January 26, 2016
Each winter, as the snow falls across Utah, hope grows that the accumulating stowpack will ease our drought conditions, and suppy the state with water throughout the year. While snowfall can happen anywhere in the state, it accumulates most in the mountains, where elevation, aspect, and vegetation cover vary greatly. Natural disturbances such as fires and insects further alter the landscape, and change the way the snow accumulates and contributes to our watershed.
These are subjects that interest Jordan Maxwell, graduate research assistant and PhD student at Brigham Young University. Now into his second year of his research, Jordan is working with faculty advisor Dr. Sam St. Clair to measuring snowpack across gradients of disturbance in Utah’s alpine regions.
For Jordan, a good snowfall gives him the opportunity to ski into remote regions of Utah where he takes snow measurements. While this may sound like a Herculean task, he is especially interested in focusing on areas where the vegetation cover has been disturbed or eliminated by insects or fire to see if these changing conditions influence snow accumulation and water retention. One of the questions he wants to answer through his research is-- how do disturbances such as fire and/or tree deaths due to beetle attacks affect how much water will be available to come through our faucets?
Preliminary research conducted during Jordan’s first year examined areas of Twichell Canyon in central Utah, and selected Snow Telemetry (SNOTEL) sites, as well as other areas burned by the 2010 Twitchell Canyon fire. SNOTEL, operated by the U.S. Department of Agriculture’s Natural Resources Conservation Service (NRCS), is an automated system, with over 600 sites across 13 states, which measures snowpack and related climate sensors. His findings for this initial research confirmed that there was an inverse relationship between vegetation, density of tree cover, and snow accumulation.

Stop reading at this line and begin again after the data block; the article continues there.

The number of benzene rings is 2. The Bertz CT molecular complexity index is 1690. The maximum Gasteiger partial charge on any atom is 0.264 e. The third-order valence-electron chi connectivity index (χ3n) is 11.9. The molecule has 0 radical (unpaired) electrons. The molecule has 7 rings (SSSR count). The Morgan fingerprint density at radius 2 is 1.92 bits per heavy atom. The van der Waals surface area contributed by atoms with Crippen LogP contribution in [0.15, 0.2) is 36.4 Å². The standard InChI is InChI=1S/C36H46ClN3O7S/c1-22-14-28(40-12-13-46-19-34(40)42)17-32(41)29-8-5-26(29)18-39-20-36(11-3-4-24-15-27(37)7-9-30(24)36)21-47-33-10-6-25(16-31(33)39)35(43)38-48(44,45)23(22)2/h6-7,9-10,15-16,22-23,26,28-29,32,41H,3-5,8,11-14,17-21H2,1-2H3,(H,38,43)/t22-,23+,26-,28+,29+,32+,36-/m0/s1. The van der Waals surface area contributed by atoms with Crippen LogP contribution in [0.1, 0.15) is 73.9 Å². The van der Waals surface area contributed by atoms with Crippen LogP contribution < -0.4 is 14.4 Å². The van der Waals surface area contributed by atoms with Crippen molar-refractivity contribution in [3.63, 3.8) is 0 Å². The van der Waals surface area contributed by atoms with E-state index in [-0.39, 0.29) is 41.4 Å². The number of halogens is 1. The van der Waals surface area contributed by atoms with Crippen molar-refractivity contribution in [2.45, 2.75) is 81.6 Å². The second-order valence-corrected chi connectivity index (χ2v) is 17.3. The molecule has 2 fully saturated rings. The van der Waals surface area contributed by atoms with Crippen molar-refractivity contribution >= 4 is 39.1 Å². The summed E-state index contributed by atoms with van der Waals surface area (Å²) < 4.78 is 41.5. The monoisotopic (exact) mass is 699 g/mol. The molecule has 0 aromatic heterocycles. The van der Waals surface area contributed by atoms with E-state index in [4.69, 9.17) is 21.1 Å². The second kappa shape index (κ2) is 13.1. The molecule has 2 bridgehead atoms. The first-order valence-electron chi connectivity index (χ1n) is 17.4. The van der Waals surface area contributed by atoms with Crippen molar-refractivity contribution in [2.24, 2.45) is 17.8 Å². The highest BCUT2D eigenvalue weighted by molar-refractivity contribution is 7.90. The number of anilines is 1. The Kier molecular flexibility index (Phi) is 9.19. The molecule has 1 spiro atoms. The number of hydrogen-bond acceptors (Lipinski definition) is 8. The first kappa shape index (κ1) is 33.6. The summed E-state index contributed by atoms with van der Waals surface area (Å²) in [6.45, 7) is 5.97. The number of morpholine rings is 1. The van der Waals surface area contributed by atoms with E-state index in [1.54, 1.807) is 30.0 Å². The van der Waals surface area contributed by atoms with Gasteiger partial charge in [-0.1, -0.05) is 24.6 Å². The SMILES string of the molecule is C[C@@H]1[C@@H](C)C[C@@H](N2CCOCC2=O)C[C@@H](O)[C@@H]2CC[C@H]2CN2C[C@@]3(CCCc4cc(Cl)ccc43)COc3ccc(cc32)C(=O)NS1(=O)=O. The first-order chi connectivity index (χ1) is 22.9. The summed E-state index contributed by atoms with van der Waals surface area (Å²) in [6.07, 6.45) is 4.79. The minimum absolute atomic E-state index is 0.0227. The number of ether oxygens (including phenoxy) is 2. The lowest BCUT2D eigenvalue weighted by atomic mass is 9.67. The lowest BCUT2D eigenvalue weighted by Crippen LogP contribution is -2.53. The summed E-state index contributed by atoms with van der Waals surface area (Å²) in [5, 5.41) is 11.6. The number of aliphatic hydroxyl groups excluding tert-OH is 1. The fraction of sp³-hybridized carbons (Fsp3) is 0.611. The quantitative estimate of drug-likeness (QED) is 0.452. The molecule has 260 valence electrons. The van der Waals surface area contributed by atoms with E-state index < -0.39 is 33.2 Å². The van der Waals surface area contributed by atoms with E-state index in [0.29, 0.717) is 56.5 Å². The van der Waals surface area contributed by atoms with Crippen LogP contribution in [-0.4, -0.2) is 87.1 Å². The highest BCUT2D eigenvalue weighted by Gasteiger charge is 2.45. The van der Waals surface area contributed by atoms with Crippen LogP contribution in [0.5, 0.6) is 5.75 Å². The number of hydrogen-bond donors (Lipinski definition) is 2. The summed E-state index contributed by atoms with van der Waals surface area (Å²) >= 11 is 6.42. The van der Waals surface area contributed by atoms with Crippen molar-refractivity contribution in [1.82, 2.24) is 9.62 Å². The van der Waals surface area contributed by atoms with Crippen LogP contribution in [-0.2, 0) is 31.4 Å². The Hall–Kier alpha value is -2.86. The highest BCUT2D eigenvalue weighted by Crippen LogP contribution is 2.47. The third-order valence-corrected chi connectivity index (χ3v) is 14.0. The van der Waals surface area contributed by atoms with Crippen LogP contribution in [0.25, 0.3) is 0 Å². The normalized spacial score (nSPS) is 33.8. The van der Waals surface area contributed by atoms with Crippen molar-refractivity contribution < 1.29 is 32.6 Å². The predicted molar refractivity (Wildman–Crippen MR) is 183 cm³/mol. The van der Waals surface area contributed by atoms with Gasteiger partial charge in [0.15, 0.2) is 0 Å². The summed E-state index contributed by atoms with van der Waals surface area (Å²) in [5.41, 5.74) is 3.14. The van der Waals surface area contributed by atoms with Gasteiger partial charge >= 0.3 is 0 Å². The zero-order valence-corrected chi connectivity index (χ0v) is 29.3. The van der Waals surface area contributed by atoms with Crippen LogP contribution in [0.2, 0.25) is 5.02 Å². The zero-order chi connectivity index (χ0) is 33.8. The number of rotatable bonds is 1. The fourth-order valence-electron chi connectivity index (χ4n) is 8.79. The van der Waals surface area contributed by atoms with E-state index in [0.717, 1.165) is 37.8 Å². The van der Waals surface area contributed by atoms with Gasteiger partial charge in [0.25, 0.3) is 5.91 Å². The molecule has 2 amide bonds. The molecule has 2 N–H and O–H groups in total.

Continuing research conducted this winter will be more robust, covering a larger collection area and a change in location patterns to generate a more random sampling. First, sections of forests are identified by type of forest, along with four categories of fire severity disturbances, including intact, open, moderate, and severely burned. Samples measure for snow water equivalence (SWE), how much water there is in the snow, and snow depth. These measurements will help in developing a GIS snow-water equivalence model to discover how much water is in a watershed, and what changes occur after a disturbance such as fire. Future and follow-up research will look at snow ablation.
Also Jordan will compare the data he is collecting to the SNOTEL data to see how vegetation is affecting snow accumulation. He hopes that his research will provide other researchers working with NRCS, including water and fire managers, a model for predicting how snowfall in an area, and thus usable water, may be altered by changes in vegetation.
By combining research results and data collection into a model that can be used for predictions, Jordan hopes to help researchers predict how much the snowpack is contributing to the watershed in Utah, as well as contribute to helping properly manage and protect it. He will use his findings in two manuscripts summarizing the results of research and data collections, one on SNOTEL, and the other on snow in the post fire conditions of Twitchell Canyon.
When describing his lab at BYU, Jordan says that while research topics range from invasive plant management in sagebrush deserts to grazing patterns of mammals, everyone is interested in the same question: How much water do we have this year? He says that “water is a central point in all their research, it affects everyone.”
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